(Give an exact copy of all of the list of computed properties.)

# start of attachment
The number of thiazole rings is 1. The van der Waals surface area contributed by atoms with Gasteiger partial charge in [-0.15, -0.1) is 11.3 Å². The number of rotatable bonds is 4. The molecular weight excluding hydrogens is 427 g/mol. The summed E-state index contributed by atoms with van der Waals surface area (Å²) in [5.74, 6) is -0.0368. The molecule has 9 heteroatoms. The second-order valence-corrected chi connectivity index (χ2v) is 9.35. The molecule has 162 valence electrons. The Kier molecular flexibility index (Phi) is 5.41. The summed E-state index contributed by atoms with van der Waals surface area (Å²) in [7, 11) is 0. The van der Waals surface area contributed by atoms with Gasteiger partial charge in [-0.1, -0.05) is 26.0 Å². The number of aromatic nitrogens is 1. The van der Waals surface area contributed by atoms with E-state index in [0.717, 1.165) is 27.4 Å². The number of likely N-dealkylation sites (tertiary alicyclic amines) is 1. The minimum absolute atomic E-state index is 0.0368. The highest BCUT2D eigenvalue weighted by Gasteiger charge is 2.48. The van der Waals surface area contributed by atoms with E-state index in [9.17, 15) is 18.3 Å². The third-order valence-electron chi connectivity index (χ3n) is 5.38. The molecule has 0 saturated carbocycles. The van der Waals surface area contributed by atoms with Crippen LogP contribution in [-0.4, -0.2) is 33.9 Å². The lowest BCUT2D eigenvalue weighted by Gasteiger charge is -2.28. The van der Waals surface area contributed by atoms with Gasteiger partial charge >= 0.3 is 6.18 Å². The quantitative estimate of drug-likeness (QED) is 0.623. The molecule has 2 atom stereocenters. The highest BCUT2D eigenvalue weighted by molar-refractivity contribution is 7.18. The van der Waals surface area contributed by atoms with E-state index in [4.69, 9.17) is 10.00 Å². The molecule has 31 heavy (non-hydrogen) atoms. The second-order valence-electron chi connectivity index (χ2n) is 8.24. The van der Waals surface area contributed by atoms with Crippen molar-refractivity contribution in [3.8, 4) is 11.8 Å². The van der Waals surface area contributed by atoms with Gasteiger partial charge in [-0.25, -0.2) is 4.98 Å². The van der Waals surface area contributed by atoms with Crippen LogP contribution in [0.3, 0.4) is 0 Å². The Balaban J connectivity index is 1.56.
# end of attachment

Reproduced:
The number of thiazole rings is 1. The van der Waals surface area contributed by atoms with Gasteiger partial charge in [-0.15, -0.1) is 11.3 Å². The number of rotatable bonds is 4. The molecular weight excluding hydrogens is 427 g/mol. The summed E-state index contributed by atoms with van der Waals surface area (Å²) in [5.74, 6) is -0.0368. The molecule has 9 heteroatoms. The second-order valence-corrected chi connectivity index (χ2v) is 9.35. The molecule has 162 valence electrons. The Kier molecular flexibility index (Phi) is 5.41. The summed E-state index contributed by atoms with van der Waals surface area (Å²) in [7, 11) is 0. The van der Waals surface area contributed by atoms with Gasteiger partial charge in [-0.1, -0.05) is 26.0 Å². The number of aromatic nitrogens is 1. The van der Waals surface area contributed by atoms with E-state index in [0.717, 1.165) is 27.4 Å². The number of likely N-dealkylation sites (tertiary alicyclic amines) is 1. The minimum absolute atomic E-state index is 0.0368. The highest BCUT2D eigenvalue weighted by Gasteiger charge is 2.48. The van der Waals surface area contributed by atoms with E-state index in [9.17, 15) is 18.3 Å². The third-order valence-electron chi connectivity index (χ3n) is 5.38. The molecule has 0 saturated carbocycles. The van der Waals surface area contributed by atoms with Crippen LogP contribution in [-0.4, -0.2) is 33.9 Å². The lowest BCUT2D eigenvalue weighted by Gasteiger charge is -2.28. The van der Waals surface area contributed by atoms with Gasteiger partial charge >= 0.3 is 6.18 Å². The quantitative estimate of drug-likeness (QED) is 0.623. The molecule has 2 atom stereocenters. The highest BCUT2D eigenvalue weighted by molar-refractivity contribution is 7.18. The van der Waals surface area contributed by atoms with E-state index in [4.69, 9.17) is 10.00 Å². The molecule has 31 heavy (non-hydrogen) atoms. The second-order valence-electron chi connectivity index (χ2n) is 8.24. The van der Waals surface area contributed by atoms with Crippen molar-refractivity contribution in [3.8, 4) is 11.8 Å². The van der Waals surface area contributed by atoms with Gasteiger partial charge in [-0.25, -0.2) is 4.98 Å². The van der Waals surface area contributed by atoms with Crippen LogP contribution in [0.3, 0.4) is 0 Å². The Balaban J connectivity index is 1.56.